For really extreme cases even further visibility may be required around the trigger condition, not visible except through a scan chain dump. For this step 3 is to program a stop clock action on the ELA-500 and then use scan chain dump and information on the SoC’s scan chains to provide exact state or any and all registers within the SoC on a scan chain. The ELA-500 here provides the precision on which scan chain dumps to analyse, so less of this time-consuming exercise needs to be done.


Where to deploy an Embedded Logic Analyzer


The ELA-500 can monitor any signal you connect to its inputs. SoC designers will benefit from connecting up signals from ARM IP and proprietary or third party IP. A typical design might contain multiple ELA-500’s deployed to monitor signals in different domains of the SoC, as shown in figure 2, with one per main processor cluster, one for the Cache Coherent Interconnect and one for other signals selected by the SoC designer.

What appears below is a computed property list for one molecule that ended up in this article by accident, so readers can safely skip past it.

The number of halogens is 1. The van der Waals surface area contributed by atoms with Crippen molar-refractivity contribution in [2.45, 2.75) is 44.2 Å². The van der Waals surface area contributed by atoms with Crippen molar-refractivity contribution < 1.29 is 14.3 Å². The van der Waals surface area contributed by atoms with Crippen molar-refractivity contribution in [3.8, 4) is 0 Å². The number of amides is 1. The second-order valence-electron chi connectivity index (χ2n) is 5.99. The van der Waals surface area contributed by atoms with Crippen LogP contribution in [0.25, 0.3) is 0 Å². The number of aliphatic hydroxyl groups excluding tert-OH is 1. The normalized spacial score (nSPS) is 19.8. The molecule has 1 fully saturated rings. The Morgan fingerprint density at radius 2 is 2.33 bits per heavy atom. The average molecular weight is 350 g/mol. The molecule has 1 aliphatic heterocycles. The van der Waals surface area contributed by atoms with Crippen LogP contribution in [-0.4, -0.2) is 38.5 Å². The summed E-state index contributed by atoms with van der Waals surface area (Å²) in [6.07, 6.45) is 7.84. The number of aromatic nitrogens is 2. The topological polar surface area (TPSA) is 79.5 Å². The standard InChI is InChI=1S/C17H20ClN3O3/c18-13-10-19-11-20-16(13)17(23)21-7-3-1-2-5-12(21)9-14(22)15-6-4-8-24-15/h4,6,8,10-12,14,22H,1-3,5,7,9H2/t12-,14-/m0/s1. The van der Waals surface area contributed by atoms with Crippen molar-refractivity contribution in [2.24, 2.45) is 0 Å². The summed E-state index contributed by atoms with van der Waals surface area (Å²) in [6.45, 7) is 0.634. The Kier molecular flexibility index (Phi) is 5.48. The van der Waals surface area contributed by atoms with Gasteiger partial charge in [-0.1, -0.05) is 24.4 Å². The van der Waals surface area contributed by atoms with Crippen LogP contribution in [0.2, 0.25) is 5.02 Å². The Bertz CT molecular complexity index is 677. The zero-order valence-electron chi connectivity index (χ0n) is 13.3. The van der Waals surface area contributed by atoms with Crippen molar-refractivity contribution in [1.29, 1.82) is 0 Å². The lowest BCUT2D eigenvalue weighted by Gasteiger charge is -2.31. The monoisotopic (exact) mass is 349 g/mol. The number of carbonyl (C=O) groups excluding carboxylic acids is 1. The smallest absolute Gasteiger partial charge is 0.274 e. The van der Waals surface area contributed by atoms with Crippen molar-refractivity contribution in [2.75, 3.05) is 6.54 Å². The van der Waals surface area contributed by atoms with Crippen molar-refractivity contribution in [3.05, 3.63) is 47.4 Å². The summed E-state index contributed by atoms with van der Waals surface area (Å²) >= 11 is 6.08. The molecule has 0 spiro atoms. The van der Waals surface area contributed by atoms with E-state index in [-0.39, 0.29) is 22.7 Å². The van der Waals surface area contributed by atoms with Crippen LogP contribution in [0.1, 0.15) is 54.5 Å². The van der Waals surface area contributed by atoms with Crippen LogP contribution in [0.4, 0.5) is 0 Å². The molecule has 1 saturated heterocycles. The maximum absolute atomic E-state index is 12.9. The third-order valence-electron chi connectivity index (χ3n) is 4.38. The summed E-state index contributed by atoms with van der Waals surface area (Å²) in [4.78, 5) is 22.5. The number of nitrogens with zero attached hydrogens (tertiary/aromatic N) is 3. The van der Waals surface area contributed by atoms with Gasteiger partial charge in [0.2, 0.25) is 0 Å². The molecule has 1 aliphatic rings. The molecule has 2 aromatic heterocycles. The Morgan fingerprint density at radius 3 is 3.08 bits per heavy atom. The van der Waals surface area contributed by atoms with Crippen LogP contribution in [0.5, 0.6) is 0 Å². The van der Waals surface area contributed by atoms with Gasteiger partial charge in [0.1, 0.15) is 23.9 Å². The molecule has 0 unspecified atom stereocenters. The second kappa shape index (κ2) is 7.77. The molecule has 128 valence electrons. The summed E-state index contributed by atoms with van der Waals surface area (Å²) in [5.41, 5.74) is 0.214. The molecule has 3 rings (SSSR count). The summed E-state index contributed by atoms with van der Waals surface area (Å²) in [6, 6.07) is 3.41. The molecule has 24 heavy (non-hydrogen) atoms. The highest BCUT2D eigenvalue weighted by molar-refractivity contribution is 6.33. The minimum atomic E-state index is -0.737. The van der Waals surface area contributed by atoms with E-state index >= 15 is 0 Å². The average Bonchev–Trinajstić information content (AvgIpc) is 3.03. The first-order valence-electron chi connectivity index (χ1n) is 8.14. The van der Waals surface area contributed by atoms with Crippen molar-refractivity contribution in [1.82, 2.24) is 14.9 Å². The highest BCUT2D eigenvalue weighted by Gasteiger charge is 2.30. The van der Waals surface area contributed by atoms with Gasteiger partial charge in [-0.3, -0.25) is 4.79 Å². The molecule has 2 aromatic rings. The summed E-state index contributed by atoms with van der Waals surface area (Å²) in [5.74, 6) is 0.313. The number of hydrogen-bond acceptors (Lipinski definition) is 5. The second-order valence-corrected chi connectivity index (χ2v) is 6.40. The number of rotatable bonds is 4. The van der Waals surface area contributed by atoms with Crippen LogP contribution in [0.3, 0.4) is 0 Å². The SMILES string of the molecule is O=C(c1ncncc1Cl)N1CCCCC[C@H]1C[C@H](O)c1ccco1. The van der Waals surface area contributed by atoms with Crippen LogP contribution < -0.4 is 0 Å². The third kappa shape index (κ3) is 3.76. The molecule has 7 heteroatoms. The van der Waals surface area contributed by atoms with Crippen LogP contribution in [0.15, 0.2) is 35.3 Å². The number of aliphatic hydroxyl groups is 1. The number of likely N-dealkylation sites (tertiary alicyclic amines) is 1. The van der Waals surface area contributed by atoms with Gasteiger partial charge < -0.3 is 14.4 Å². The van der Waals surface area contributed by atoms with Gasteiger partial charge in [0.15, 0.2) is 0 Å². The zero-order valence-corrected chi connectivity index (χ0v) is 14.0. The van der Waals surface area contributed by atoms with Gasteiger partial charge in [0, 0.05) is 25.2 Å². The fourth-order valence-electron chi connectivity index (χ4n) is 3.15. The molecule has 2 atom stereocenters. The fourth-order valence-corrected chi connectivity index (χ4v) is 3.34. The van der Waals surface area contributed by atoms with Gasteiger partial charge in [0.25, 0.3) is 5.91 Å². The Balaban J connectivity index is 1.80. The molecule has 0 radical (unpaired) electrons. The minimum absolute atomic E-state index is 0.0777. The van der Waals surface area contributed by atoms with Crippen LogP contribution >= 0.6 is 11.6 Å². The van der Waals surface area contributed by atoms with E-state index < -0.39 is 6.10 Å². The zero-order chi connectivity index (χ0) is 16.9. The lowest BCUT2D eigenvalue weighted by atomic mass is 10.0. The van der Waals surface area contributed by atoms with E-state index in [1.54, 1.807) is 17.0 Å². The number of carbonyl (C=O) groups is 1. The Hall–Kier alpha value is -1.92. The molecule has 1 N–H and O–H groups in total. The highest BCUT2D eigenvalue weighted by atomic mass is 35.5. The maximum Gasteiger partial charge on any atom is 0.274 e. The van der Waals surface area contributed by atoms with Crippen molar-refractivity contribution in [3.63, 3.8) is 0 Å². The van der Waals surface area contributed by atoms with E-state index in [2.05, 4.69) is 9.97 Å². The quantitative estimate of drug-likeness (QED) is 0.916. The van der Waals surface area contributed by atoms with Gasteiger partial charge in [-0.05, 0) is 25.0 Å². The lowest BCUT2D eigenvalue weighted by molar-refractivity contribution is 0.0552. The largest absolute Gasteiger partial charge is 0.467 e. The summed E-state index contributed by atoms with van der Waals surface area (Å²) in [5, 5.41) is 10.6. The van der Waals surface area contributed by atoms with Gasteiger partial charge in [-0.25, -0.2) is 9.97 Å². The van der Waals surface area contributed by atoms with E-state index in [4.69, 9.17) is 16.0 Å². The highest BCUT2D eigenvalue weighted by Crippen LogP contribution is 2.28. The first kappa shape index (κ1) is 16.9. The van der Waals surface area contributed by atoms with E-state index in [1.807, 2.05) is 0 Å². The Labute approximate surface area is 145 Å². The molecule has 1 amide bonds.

ELA-500 diagram.png Figure 2: Example deployment of the ELA-500 in a system


Figure 2 shows the clock stop requests (in red) running the Clock Controller from each ELA and the connectivity (in black) of trigger in/out to the CoreSight Cross Trigger Interfaces (CTI) and the Cross Trigger Matrix (CTM). The debug APB bus is used to both set up trigger conditions and to read back the contents of the ELA’s SRAM, as controlled by the debugging tool, such as the ARM® DS-5™ debug tool.

Connecting the ELA-500 to the Cortex-A72 processor